To TV audiences, actor Dylan McDermott is best known for his dramatic roles.

His most recent was as a police investigator specializing in stalker cases who had a bit of a stalking issue of his own, in 2014’s “Stalker.”

Before that, he played an FBI agent who leads a team to kidnap the family of a surgeon who is scheduled to operate on the U.S. president. His aim: to get her to kill the president during surgery, or he’ll kill a member of her family. That role was in 2013’s “Hostages.”

In the 2011 premiere season of “American Horror Story,” he played the adulterous therapist husband and patriarch who moves his family to California into a haunted house so he can start a private practice. He later kills the woman he had slept with, buries her in the backyard, and is plagued by visions of her dead form. He also shows up in the show’s second season, “AHS: Asylum,” as the troubled son of the journalist who exposes the abuses at a psychiatric asylum when she was a patient working under cover.

Perhaps his most recognizable role, though, was Bobby Donnell, the attorney who led “The Practice” after a few brief appearances on “Ally McBeal.” Both legal dramas were created by David E. Kelley, both were set in Boston, and both had a reputation for handling quirky and oddball cases that relied on creatively crafted legal arguments, though where “Ally McBeal” leaned toward light comedy, “The Practice” was mostly dark and serious.

So it is perhaps a refreshing turn to see McDermott as the sarcastic and jokey pilot on Fox’s new workplace comedy, LA to Vegas, premiering Tuesday. McDermott plays Dave, the pilot of Jackpot Airlines, a low-cost carrier that makes weekend trips as the title would suggest. They have a snarky and hopelessly scatterbrained in-flight crew, and a group of passengers that includes regulars like a gambling addict, an exotic dancer, and a college professor-slash-single-dad trying to work things out with his son.

The show has some high-falutin’ credentials, including an executive-producer roster of Will Ferrell, Adam McKay (director of, among other things, “Anchorman: The Legend of Ron Burgundy,” and former writer for “Saturday Night Live”), Lon Zimmel (producer of “Unbreakable Kimmy Schmidt”), and UW-Madison alum Steven Levitan, of “Modern Family” fame. The jokes are quick, smart, and easy, with a few moments of non-levity thrown in for good measure. “LA to Vegas” premieres at 8 p.m. Tuesday on Ch. 47.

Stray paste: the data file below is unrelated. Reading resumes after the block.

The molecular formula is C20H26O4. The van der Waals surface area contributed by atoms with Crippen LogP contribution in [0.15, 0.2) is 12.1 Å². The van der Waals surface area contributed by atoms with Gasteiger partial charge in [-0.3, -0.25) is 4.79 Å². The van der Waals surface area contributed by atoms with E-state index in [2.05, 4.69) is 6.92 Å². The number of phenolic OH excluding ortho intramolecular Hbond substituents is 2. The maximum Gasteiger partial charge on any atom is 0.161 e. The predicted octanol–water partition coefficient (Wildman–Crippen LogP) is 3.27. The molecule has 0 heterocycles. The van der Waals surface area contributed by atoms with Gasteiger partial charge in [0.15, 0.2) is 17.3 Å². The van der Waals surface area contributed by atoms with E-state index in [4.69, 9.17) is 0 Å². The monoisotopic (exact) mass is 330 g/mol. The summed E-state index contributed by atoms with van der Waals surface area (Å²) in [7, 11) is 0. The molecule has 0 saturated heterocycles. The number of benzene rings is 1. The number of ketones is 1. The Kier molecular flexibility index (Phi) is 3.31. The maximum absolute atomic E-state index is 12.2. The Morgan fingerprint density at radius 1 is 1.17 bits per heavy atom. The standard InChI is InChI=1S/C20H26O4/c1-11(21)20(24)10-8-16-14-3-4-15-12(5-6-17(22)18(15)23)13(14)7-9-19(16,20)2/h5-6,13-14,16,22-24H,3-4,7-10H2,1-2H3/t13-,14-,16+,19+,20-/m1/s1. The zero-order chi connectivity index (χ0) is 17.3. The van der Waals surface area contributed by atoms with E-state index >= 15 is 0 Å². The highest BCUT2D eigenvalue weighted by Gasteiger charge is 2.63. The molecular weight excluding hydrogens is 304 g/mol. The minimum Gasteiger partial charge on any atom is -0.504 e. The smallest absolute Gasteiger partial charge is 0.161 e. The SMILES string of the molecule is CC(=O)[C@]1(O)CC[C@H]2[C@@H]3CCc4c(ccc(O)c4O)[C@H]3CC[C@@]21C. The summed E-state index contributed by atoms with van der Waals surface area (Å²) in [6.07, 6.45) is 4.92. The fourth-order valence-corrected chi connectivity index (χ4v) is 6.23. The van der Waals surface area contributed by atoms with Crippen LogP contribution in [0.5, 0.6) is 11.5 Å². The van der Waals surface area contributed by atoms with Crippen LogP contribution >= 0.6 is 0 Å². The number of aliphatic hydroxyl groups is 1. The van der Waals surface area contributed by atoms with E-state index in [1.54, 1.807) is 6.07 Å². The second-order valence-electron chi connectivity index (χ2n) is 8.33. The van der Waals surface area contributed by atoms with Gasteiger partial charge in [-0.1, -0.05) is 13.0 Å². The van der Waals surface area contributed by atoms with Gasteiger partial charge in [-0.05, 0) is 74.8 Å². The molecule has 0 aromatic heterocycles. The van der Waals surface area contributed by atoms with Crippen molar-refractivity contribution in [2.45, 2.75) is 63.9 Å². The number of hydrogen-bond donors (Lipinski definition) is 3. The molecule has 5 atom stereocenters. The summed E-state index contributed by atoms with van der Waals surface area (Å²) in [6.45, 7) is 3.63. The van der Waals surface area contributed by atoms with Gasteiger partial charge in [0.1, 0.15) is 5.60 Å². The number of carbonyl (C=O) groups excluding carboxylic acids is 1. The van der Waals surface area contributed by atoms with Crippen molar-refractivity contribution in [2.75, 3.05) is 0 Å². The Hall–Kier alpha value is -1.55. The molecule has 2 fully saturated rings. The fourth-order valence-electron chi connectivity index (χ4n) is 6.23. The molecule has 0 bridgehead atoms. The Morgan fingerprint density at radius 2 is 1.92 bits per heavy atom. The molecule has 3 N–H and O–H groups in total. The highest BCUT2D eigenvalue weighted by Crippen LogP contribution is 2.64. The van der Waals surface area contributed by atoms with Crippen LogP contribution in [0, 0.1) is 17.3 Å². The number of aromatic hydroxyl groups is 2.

What’s your emergency? The cast of Fox’s new drama, 9-1-1, doesn’t take that question lightly. Starring a crew of first responders – Angela Bassett as the police officer, Peter Krause as the firefighter, and Connie Britton at the call center who asks the question – the high-paced drama offers emergencies large and small. “9-1-1” premieres Wednesday on Ch. 47.

Sing, sing, sing: There’s another avenue for vocal stardom coming down the pike: The Four Battle for Stardom,” featuring four recording artists competing for their spot against challengers. Judging their positions are established names in the music industry, including performers and executives: Sean “Diddy” Combs, DJ Khaled, Megan Trainor and Charlie Walk. “The Four,” hosted by singer Fergie, premieres Thursday at 7 p.m. on Ch. 47.

They’re baaack: A handful of established shows – and one new one that previewed recently – return this week. Monday, ABC’s The Bachelor starts up again, with race car driver Arie Luyendyk Jr. as the object for 29 women’s affection; the two-hour premiere airs at 7 p.m. on Ch. 27. NBC’s Ellen’s Game of Games,” which had a preview Dec. 18, will officially premiere Tuesday at 7 p.m. on Ch. 15. It’s the 30th season of The Amazing Race,” and the globe-trotting contestants are said to be the most competitive yet. The travelers include retired NBA players, a “Big Brother” power couple, world-class debaters from Yale, Indy Car drivers (including one who won the Indianapolis 500), firefighters, retired professional skiers, Instagram models, and Goat Yoga instructors. The “Race” kicks off Wednesday at 7 p.m. on Ch. 3.

And the truth is out there – as is their son – and Dana Scully (Gillian Anderson) and Fox Mulder (David Duchovny) are still searching for them both on The X-Files,” returning Wednesday at 7 p.m. on Ch. 47.

Looking into Waco: ABC News takes an in-depth look at the Branch Davidians disaster 25 years later with Truth and Lies: Waco,” airing Thursday at 8 p.m. on Ch. 27. The special includes interviews with ATF and FBI agents and survivors of the fire focused on the 51-day siege on the compound run by cult leader David Koresh. The tragedy began with a shootout that left four ATF agents and six members of the Branch Davidian cult dead; the siege ended when the compound burned to the ground, killing nearly all of its residents.

Ringing in the year: The offerings to celebrate the new year abound. On ABC, Dick Clark’s New Year’s Rockin’ Eve with Ryan Seacrest 2018 gets started Sunday at 7 p.m. on Ch. 27 with Seacrest hosting from New York. Musical performances include Britney Spears from Las Vegas; Kelly Clarkson, Fitz & the Tantrums, and Florida Georgia Line, among others, from Los Angeles; Imagine Dragons and Walk the Moon from New Orleans; and Camilla Cabello, Nick Jonas, and Sugarland from New York. Fox’s New Year’s Eve with Steve Harvey: Live from Times Square begins at 7:06 p.m. (preceded by a preview of “The Four”) on Ch. 47. The celebration, featuring surprise guests, pauses for local news at 9 p.m., then returns at 10 p.m. for the East Coast Times Square countdown to 2018. And it’s supercool with twice the AC on CNN’s New Year’s Eve Live,” with Andy Cohen joining host Anderson Cooper after seven-year foil Kathy Griffin was fired by the network earlier this year. The live show, broadcast from New York and checking in with celebrations all over the world, begins airing at 7 p.m. Sunday.